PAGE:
12 The sons of Judah were Er, Onan, Shelah, Perez, and Zerah (but Er and Onan died in the land of Canaan). The sons of Perez were Hezron and Hamul.

Two of the three surviving sons were Perez and Zerah, who came illegitimately through Tamar.

B’reisheet (Genesis) 38:29-30
29 Then it happened, as he drew back his hand, that his brother came out unexpectedly; and she said, “How did you break through? This breach be upon you!” Therefore his name was called Perez.
30 Afterward his brother came out who had the scarlet thread on his hand. And his name was called Zerah.

If we apply the prohibition of Deuteronomy 23:2 in an absolute sense, we must remove two-thirds of the tribe of Judah from Israel! And even if we wanted to do that, we cannot, because there are only nine generations in between Judah’s illegitimate son Perez and the also-illegitimate King David, who is the ancestor of Yeshua. So, if we apply Deuteronomy 23:2 in an absolute sense, we effectively have to exclude Yeshua’s line from the nation of Israel (Elohim forbid!).

Luqa (Luke) 3:31-33
31 the son of Melea, the son of Menan, the son of Mattathah, the son of Nathan, the son of David,
32 the son of Jesse, the son of Obed, the son of Boaz, the son of Salmon, the son of Nahshon,
33 the son of Amminadab, the son of Ram, the son of Hezron, the son of Perez, the son of Judah….

So how should we understand Deuteronomy 23:2? It is sometimes thought that the phrase “ten generations” means “for all time.” Yet while illegitimacy will always be prohibited, this prohibition is not absolute such that a bastard must be put outside the nation (because like King David, the child did nothing wrong). Only, it will always be considered a great blemish to be illegitimate, such that someone of illegitimate birth is not allowed to join the assembly of the leaders of the nation (which is the other definition of “assembly”).

We should also remember that Yahweh writes laws for us (not for Himself). Therefore, when it pleases Him to do so, He can make an exception to His own blanket rule and raise one of illegitimate birth up to leadership status. However, unless He does so, the prohibition against illegitimacy will generally keep a bastard from becoming a leader in Israel. And yet there have also been several great bastard kings and queens in the Judeo-Christian world, to include William the Conqueror, and Queen Elizabeth. Perhaps like King David and Yipthah, William and Elizabeth did nothing wrong, and so Yahweh took mercy on their condition, and raised them up.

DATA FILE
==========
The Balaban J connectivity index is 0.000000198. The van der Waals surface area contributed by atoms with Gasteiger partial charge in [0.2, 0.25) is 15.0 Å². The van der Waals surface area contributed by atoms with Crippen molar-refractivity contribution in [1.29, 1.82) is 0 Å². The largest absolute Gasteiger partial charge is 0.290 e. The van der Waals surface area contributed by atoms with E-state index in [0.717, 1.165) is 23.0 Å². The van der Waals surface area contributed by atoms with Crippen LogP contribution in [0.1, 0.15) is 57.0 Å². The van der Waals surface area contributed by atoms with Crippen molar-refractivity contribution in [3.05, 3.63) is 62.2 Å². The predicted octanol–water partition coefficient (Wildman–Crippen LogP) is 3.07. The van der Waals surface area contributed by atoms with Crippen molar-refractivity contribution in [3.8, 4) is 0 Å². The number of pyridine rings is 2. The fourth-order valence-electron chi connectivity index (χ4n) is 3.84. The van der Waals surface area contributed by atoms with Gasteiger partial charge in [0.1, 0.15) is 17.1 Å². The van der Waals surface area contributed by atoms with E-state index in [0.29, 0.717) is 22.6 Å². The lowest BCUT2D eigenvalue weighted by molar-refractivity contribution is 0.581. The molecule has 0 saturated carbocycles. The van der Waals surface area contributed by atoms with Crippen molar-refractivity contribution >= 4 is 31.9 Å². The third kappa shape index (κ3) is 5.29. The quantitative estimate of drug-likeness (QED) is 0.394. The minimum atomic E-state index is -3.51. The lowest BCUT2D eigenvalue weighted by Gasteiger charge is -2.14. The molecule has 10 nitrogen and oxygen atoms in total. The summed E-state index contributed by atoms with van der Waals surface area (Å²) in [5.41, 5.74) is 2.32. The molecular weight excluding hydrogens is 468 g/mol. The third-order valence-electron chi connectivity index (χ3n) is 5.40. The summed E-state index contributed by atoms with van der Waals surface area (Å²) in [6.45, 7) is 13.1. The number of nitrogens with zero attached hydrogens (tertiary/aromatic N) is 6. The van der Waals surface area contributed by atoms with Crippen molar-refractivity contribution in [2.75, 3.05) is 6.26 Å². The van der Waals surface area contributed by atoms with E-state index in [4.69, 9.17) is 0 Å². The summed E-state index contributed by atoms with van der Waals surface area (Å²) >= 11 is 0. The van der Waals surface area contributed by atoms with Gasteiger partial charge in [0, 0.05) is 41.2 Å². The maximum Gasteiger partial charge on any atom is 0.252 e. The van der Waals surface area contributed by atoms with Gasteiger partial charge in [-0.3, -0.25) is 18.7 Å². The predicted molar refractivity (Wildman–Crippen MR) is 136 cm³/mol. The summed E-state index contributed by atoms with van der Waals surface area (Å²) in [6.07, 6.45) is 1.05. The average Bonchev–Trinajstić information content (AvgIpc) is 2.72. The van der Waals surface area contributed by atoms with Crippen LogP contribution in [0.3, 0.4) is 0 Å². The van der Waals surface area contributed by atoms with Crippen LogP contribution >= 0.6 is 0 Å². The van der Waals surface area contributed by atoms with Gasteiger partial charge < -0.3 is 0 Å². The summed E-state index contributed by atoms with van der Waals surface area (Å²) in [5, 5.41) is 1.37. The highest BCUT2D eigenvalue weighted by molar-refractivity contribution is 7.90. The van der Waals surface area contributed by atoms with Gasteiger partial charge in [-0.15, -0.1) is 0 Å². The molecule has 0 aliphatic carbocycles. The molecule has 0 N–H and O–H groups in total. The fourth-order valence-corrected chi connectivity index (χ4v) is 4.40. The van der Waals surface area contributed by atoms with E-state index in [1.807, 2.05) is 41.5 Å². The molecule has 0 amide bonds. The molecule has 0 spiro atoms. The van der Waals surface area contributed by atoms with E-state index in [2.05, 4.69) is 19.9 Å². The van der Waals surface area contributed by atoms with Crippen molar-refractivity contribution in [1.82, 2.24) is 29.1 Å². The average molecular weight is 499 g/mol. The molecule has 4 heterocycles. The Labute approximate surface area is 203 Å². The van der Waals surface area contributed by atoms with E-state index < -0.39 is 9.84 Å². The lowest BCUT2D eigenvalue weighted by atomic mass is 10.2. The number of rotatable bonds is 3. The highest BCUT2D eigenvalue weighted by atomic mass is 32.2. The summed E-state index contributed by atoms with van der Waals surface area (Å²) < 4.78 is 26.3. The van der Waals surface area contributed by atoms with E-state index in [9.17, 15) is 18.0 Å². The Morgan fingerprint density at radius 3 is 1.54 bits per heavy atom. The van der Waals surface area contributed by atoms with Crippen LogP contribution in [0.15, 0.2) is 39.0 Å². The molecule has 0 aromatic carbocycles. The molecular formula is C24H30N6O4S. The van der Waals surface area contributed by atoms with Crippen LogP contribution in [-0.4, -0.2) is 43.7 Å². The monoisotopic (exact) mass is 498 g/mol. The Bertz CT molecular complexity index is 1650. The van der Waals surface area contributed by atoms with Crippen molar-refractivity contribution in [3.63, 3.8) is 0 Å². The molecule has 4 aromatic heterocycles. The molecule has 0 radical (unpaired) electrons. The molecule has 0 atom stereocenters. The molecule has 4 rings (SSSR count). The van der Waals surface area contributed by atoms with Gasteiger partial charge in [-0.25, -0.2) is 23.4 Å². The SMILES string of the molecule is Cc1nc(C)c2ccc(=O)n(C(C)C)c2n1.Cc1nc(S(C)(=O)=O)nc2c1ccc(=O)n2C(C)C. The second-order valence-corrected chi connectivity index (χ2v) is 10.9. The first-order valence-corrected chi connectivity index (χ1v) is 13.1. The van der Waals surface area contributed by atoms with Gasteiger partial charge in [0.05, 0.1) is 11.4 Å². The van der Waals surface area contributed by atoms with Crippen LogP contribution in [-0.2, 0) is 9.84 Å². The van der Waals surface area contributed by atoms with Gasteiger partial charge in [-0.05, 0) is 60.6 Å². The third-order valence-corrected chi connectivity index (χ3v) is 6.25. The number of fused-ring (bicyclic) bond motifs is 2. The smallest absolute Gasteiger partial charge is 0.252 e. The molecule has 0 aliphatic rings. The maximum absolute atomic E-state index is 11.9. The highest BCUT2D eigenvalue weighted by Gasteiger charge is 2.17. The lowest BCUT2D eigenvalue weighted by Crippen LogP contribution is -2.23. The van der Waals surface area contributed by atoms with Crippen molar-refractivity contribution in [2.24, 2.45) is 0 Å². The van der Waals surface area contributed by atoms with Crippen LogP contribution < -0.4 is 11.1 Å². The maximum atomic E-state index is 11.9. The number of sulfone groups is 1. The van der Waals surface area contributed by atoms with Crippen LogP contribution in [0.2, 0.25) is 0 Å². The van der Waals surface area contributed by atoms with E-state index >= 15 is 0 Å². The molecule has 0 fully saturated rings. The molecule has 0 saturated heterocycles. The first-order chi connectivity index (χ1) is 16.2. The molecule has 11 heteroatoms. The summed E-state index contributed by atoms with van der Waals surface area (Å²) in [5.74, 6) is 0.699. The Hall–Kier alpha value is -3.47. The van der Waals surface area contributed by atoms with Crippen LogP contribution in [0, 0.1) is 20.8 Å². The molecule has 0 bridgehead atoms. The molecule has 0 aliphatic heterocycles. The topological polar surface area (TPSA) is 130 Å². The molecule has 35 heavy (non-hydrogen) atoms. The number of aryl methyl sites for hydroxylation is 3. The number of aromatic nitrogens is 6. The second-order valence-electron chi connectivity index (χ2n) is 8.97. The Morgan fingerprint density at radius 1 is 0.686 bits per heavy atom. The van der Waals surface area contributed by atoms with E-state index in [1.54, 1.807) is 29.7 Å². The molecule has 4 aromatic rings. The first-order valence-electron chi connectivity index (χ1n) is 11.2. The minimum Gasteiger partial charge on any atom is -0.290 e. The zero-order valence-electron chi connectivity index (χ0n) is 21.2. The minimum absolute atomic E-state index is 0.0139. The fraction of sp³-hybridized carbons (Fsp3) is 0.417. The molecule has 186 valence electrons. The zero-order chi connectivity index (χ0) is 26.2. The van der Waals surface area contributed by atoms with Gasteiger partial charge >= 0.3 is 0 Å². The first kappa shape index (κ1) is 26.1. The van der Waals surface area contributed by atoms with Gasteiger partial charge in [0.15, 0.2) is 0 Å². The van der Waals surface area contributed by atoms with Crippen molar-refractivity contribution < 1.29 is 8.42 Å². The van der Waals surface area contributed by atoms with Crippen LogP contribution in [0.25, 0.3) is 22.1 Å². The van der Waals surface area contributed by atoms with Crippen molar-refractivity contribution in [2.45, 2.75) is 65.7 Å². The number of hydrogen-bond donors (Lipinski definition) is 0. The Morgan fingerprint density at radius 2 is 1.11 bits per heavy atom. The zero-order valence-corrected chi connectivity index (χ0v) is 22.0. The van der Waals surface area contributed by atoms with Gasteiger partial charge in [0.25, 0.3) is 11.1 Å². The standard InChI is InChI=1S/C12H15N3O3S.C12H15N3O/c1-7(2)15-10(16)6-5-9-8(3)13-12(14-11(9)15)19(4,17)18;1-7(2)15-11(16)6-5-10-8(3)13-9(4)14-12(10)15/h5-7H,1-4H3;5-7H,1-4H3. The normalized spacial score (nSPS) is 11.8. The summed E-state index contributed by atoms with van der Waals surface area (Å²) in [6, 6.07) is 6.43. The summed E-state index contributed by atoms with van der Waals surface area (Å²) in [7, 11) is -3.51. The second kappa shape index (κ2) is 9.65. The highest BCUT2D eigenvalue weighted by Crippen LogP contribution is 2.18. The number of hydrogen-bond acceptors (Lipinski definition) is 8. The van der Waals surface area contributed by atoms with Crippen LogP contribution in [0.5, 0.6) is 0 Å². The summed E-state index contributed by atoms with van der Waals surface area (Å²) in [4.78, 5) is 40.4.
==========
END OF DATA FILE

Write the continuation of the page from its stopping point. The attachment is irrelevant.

So, to make matters especially interesting for Ephraim, in addition to the general prohibition against a mamzer serving in the assembly of leaders there is also a prohibition against a zur (זר) or other person of strange birth (or strange faith) serving in the Levitical order, or of touching the things that are assigned to the Levites. One example (among many) is given in Numbers 1:51, where we are told that a stranger (זר) who comes near to the tabernacle (to move it) shall be put to death.

Bemidbar (Numbers) 1:51
51 “And when the tabernacle is to go forward, the Levites shall take it down; and when the tabernacle is to be set up, the Levites shall set it up. The outsider who comes near shall be put to death.”

In the next chapters we will see why this is so interesting, because it hints as to why King David had to establish the Tabernacle of David in order to make possible the regathering of the lost sheep of the house of Ephraim (or Israel), who are also of a similarly illegitimate status.

Hoshea (Hosea) 1:2
2 When Yahweh began to speak by Hoshea, Yahweh said to Hosea: “Go, take yourself a wife of harlotry And children of harlotry, For the land has committed great harlotry By departing from Yahweh.”

As we explain in Nazarene Israel, we Ephraimites are children of spiritual harlotry, and our forefathers also have married outside of the covenant. We are zurim (strangers) in both the spiritual and the physical sense. And yet Yahweh also has compassion on us, in that this is also not our fault. Our mission was to intermarry with all of the families of the earth, in order to bring about the promises given to Israel, that every family and every nation would be blessed in him (genetically), and in his Seed (meaning Yeshua). And yet because we are not allowed to come near the Levitical (or rabbinical) temple, there had to be a means of bringing us near, until such time as Yahweh decides to take some of us for priests, and for Levites.

Yeshayahu (Isaiah) 66:20-21
20 Then they shall bring all your brethren for an offering to Yahweh out of all nations, on horses and in chariots and in litters, on mules and on camels, to My set-apart mountain Jerusalem,” says Yahweh, “as the children of Israel bring an offering in a clean vessel into the house of Yahweh.
21 And I will also take some of them for priests and Levites,” says Yahweh.

As we will see in the next chapters, Yahweh’s plan was first for Shemuel the Ephraimite priest to anoint King David with a special Melchizedekian anointing. With this special anointing, he would serve as a priest in a new kind of tent called the Tabernacle of David. This was a special tent that was separate from the Tabernacle of Meeting (or the Tabernacle of Moshe), and it was to be a special transitional vehicle which would one day be raised back up by King David’s descendant Yeshua, who was also (wrongly) considered illegitimate. Through His great sacrifice, Yeshua would re-establish King David’s Melchizedekian priesthood, which is another transitional vehicle designed to bring back the lost and scattered “children of harlotry” of the house of Ephraim.